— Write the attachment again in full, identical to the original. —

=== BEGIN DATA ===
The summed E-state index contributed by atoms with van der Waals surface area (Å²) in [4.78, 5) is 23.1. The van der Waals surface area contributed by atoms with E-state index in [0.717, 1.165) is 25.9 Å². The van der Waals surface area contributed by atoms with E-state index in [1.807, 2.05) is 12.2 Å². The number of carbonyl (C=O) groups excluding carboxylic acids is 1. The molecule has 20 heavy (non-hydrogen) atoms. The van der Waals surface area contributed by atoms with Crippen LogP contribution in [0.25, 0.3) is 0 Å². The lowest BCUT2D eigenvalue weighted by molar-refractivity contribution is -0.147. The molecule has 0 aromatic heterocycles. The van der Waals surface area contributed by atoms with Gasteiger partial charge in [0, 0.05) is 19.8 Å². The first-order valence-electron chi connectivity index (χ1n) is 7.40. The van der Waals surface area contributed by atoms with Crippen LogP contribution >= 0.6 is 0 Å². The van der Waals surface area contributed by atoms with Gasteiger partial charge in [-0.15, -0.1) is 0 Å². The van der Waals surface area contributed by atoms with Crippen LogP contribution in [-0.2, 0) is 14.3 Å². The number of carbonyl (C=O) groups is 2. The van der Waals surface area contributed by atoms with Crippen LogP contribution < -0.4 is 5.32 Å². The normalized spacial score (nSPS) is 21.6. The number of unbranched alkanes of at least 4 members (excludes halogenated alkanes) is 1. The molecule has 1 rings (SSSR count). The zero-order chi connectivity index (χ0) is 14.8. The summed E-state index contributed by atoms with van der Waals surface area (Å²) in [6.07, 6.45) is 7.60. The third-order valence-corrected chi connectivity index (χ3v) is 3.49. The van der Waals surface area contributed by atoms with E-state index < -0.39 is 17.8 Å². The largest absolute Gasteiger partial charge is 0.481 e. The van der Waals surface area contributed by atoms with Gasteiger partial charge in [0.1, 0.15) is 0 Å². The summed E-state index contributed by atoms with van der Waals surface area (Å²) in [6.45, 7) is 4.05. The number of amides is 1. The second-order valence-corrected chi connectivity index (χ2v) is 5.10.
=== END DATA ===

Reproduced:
The summed E-state index contributed by atoms with van der Waals surface area (Å²) in [4.78, 5) is 23.1. The van der Waals surface area contributed by atoms with E-state index in [0.717, 1.165) is 25.9 Å². The van der Waals surface area contributed by atoms with E-state index in [1.807, 2.05) is 12.2 Å². The number of carbonyl (C=O) groups excluding carboxylic acids is 1. The molecule has 20 heavy (non-hydrogen) atoms. The van der Waals surface area contributed by atoms with Crippen LogP contribution in [0.25, 0.3) is 0 Å². The lowest BCUT2D eigenvalue weighted by molar-refractivity contribution is -0.147. The molecule has 0 aromatic heterocycles. The van der Waals surface area contributed by atoms with Gasteiger partial charge in [0, 0.05) is 19.8 Å². The first-order valence-electron chi connectivity index (χ1n) is 7.40. The van der Waals surface area contributed by atoms with Crippen LogP contribution >= 0.6 is 0 Å². The van der Waals surface area contributed by atoms with Gasteiger partial charge in [-0.15, -0.1) is 0 Å². The van der Waals surface area contributed by atoms with Crippen LogP contribution in [-0.2, 0) is 14.3 Å². The number of carbonyl (C=O) groups is 2. The van der Waals surface area contributed by atoms with Crippen LogP contribution < -0.4 is 5.32 Å². The normalized spacial score (nSPS) is 21.6. The number of unbranched alkanes of at least 4 members (excludes halogenated alkanes) is 1. The molecule has 1 rings (SSSR count). The zero-order chi connectivity index (χ0) is 14.8. The summed E-state index contributed by atoms with van der Waals surface area (Å²) in [6.07, 6.45) is 7.60. The third-order valence-corrected chi connectivity index (χ3v) is 3.49. The van der Waals surface area contributed by atoms with E-state index < -0.39 is 17.8 Å². The largest absolute Gasteiger partial charge is 0.481 e. The van der Waals surface area contributed by atoms with Gasteiger partial charge in [0.1, 0.15) is 0 Å². The summed E-state index contributed by atoms with van der Waals surface area (Å²) in [6.45, 7) is 4.05. The number of amides is 1. The second-order valence-corrected chi connectivity index (χ2v) is 5.10.